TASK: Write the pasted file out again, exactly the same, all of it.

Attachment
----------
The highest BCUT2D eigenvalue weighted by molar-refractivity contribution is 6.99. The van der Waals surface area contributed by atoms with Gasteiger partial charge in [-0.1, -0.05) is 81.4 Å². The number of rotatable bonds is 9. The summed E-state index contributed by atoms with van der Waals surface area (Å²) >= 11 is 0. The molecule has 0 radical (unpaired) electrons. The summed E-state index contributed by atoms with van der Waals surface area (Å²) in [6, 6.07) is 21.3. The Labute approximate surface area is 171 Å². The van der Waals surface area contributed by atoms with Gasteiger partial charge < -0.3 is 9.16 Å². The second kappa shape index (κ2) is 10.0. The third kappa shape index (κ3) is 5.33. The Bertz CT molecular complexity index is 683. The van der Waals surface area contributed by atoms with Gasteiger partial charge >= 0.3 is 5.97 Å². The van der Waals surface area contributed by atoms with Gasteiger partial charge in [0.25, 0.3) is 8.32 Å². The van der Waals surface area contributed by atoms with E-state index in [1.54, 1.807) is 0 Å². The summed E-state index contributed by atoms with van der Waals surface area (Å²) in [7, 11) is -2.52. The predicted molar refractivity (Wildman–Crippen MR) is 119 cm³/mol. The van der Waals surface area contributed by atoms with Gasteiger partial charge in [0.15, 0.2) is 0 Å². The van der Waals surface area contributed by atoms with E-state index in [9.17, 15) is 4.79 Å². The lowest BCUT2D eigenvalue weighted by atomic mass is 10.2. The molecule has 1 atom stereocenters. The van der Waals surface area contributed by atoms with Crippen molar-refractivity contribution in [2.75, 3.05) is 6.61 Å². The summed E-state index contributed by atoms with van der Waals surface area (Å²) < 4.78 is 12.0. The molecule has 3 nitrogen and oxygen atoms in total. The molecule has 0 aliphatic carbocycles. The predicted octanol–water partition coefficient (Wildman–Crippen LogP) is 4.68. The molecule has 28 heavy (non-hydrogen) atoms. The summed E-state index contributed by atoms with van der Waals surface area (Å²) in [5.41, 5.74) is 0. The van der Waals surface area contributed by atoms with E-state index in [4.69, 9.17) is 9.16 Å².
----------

The highest BCUT2D eigenvalue weighted by molar-refractivity contribution is 6.99. The van der Waals surface area contributed by atoms with Gasteiger partial charge in [-0.1, -0.05) is 81.4 Å². The number of rotatable bonds is 9. The summed E-state index contributed by atoms with van der Waals surface area (Å²) >= 11 is 0. The molecule has 0 radical (unpaired) electrons. The summed E-state index contributed by atoms with van der Waals surface area (Å²) in [6, 6.07) is 21.3. The Labute approximate surface area is 171 Å². The van der Waals surface area contributed by atoms with Gasteiger partial charge < -0.3 is 9.16 Å². The second kappa shape index (κ2) is 10.0. The third kappa shape index (κ3) is 5.33. The Bertz CT molecular complexity index is 683. The van der Waals surface area contributed by atoms with Gasteiger partial charge >= 0.3 is 5.97 Å². The van der Waals surface area contributed by atoms with Gasteiger partial charge in [0.25, 0.3) is 8.32 Å². The van der Waals surface area contributed by atoms with E-state index in [1.54, 1.807) is 0 Å². The summed E-state index contributed by atoms with van der Waals surface area (Å²) in [7, 11) is -2.52. The predicted molar refractivity (Wildman–Crippen MR) is 119 cm³/mol. The van der Waals surface area contributed by atoms with Gasteiger partial charge in [0.15, 0.2) is 0 Å². The van der Waals surface area contributed by atoms with E-state index in [9.17, 15) is 4.79 Å². The lowest BCUT2D eigenvalue weighted by atomic mass is 10.2. The molecule has 1 atom stereocenters. The van der Waals surface area contributed by atoms with Crippen molar-refractivity contribution in [2.75, 3.05) is 6.61 Å². The summed E-state index contributed by atoms with van der Waals surface area (Å²) < 4.78 is 12.0. The molecule has 3 nitrogen and oxygen atoms in total. The molecule has 0 aliphatic carbocycles. The predicted octanol–water partition coefficient (Wildman–Crippen LogP) is 4.68. The molecule has 28 heavy (non-hydrogen) atoms. The summed E-state index contributed by atoms with van der Waals surface area (Å²) in [5.41, 5.74) is 0. The van der Waals surface area contributed by atoms with E-state index in [4.69, 9.17) is 9.16 Å².